People in the north-east can get a haircut, click and collect shopping is allowed and garden centres can welcome back customers as a raft of Covid-19 restrictions are lifted today.
It comes after the stay-at-home order was lifted across Scotland allowing people to travel locally for non-essential purposes.
Other measures lifted include the resumption of in-person teaching, and outdoor sport can also resume for 12-to-17-year-olds.
Sovereign Barbers, which is based on Aberdeen’s Union Street, has had more than 700 bookings this month alone with customers keen to get their first professional haircut this year.
Kyle Ross, managing director of Sovereign Grooming, said they “can’t wait” to get back to cutting hair and he also laid out the coronavirus safety measures they will take.
He said: “We can’t wait to get back to work and we’ve had over 700 bookings for April, which is a new record for us.
“We’re well prepared for reopening, having been through the drill last July after the first lockdown. This time, we also have the benefit of new booking technology which checks in with clients before their appointment to make sure they’re not displaying any symptoms.
“We have undertaken a thorough review of our salon and are in the process of rearranging the salon space to adhere to social distancing guidelines, including the erection of clear screens between the stations.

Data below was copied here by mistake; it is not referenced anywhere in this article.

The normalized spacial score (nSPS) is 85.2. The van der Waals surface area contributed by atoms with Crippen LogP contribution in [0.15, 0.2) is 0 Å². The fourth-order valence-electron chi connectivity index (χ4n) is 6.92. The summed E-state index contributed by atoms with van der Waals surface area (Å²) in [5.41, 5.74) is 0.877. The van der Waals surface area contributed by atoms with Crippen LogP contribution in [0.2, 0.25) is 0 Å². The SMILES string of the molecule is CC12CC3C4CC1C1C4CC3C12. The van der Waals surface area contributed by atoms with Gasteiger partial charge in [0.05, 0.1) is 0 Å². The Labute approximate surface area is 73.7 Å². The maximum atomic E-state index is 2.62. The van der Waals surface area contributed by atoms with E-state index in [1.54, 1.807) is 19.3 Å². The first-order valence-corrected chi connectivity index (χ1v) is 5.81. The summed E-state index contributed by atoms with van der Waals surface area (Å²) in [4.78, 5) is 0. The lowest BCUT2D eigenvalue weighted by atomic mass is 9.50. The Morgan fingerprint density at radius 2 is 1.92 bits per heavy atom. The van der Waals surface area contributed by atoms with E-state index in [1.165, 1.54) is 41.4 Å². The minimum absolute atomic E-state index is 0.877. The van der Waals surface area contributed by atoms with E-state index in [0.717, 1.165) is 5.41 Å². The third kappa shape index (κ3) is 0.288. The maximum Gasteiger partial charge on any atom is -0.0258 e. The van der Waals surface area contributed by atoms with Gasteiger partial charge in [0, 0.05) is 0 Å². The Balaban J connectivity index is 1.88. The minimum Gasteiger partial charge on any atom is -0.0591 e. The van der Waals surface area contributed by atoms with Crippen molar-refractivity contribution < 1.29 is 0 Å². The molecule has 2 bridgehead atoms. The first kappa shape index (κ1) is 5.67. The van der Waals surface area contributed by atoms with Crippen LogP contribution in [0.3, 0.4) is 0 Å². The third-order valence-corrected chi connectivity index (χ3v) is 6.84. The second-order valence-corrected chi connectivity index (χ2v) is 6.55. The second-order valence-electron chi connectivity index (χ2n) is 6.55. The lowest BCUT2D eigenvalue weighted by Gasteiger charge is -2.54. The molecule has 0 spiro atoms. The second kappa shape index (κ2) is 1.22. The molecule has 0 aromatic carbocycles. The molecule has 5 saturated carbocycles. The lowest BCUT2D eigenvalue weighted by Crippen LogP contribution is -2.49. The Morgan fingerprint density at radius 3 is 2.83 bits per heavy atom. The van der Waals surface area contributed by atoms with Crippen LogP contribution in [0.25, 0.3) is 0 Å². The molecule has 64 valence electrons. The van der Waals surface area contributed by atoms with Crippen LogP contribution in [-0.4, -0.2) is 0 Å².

“Every surface will be cleaned regularly and wiped with the appropriate sanitiser between appointments and all our staff have been trained to care for our customers in a safe, hygienic and professional manner and have undertaken enhanced Covid-19 hygiene training.
“Our teams will wear personal protective equipment (PPE) on the salon floor and, as always, will wash their hands before and after every appointment. Where possible, PPE, will be replaced after each appointment.
“We have reviewed the services we offer and will be removing those which we feel are too difficult to deliver safely under the current restrictions. This means that many of the male image treatments we offer will be temporarily suspended, including beard services.”
Retailers such as garden centres, key cutting shops, baby equipment stores, homeware shops and vehicle showrooms can welcome back customers as well.
The Ben Reid garden centre in Aberdeen found it difficult during lockdown as they had furloughed some staff.
The Countesswells Road retailer received government support last year and hopes for more financial support this year.
It launched an online ordering and collection system which enabled them to take in 30% of its normal turnover during lockdown.
They closed the webshop and collection service on Thursday as they prepared the garden centre for opening.
Simon Fraser, the centre’s managing director, said he is looking forward to having people back.
Mr Fraser said: “We are looking forward to just getting the customers back in the garden centre.
“A garden centre without the customers is a pretty lonely place.
“It’s very hard to sell plants without physically seeing them, you know, how big they are, how wide they are, what colour they are.
“And that’s what the customer wants to see, so we’re just excited to get the whole team back on board and get the garden centre full of customers again.”
The centre worked with trade associations and “all relevant bodies” to create a good protocol ahead of the store’s opening.
They have set up systems inside and outside the shop to maintain a Covid-secure shopping experience for their customers.
Simon added: “We are limited to 25 cars in the car park and we’ve got areas that we can queue the cars and that means it keeps the numbers very much in control.
“There is plenty room for two-metre distancing and, we’ve got screens on the tills, we’ve got sanitising stations and one-way systems.
“We are very confident that we’ve got a safe environment for people to come in.”